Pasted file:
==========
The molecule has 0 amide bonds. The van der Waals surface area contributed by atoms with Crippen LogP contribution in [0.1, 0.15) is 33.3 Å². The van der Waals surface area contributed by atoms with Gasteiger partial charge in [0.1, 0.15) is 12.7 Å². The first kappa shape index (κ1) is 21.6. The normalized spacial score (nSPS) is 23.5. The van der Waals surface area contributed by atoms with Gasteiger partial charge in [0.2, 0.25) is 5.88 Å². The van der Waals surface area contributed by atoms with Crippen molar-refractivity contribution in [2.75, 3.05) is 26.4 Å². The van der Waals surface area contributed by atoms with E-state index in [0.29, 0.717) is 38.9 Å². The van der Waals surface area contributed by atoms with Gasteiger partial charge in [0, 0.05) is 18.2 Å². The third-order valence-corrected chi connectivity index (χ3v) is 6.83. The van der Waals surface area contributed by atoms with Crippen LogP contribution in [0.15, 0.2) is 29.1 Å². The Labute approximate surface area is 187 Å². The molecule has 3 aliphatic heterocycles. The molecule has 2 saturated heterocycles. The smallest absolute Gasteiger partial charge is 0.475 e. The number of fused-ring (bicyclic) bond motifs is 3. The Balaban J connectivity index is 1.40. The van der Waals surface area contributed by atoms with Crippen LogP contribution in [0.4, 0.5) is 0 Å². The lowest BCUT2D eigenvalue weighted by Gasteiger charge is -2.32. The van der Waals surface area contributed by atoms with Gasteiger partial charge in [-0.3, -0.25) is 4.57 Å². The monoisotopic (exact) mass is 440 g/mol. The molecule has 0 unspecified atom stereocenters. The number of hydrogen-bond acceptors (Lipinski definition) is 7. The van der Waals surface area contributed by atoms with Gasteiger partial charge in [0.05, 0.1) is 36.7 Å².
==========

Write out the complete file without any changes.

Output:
The molecule has 0 amide bonds. The van der Waals surface area contributed by atoms with Crippen LogP contribution in [0.1, 0.15) is 33.3 Å². The van der Waals surface area contributed by atoms with Gasteiger partial charge in [0.1, 0.15) is 12.7 Å². The first kappa shape index (κ1) is 21.6. The normalized spacial score (nSPS) is 23.5. The van der Waals surface area contributed by atoms with Gasteiger partial charge in [0.2, 0.25) is 5.88 Å². The van der Waals surface area contributed by atoms with Crippen molar-refractivity contribution in [2.75, 3.05) is 26.4 Å². The van der Waals surface area contributed by atoms with E-state index in [0.29, 0.717) is 38.9 Å². The van der Waals surface area contributed by atoms with Gasteiger partial charge in [0, 0.05) is 18.2 Å². The third-order valence-corrected chi connectivity index (χ3v) is 6.83. The van der Waals surface area contributed by atoms with Crippen LogP contribution in [0.15, 0.2) is 29.1 Å². The Labute approximate surface area is 187 Å². The molecule has 3 aliphatic heterocycles. The molecule has 2 saturated heterocycles. The smallest absolute Gasteiger partial charge is 0.475 e. The number of fused-ring (bicyclic) bond motifs is 3. The Balaban J connectivity index is 1.40. The van der Waals surface area contributed by atoms with Crippen LogP contribution in [0.4, 0.5) is 0 Å². The lowest BCUT2D eigenvalue weighted by Gasteiger charge is -2.32. The van der Waals surface area contributed by atoms with Gasteiger partial charge in [-0.3, -0.25) is 4.57 Å². The monoisotopic (exact) mass is 440 g/mol. The molecule has 0 unspecified atom stereocenters. The number of hydrogen-bond acceptors (Lipinski definition) is 7. The van der Waals surface area contributed by atoms with Gasteiger partial charge in [0.05, 0.1) is 36.7 Å².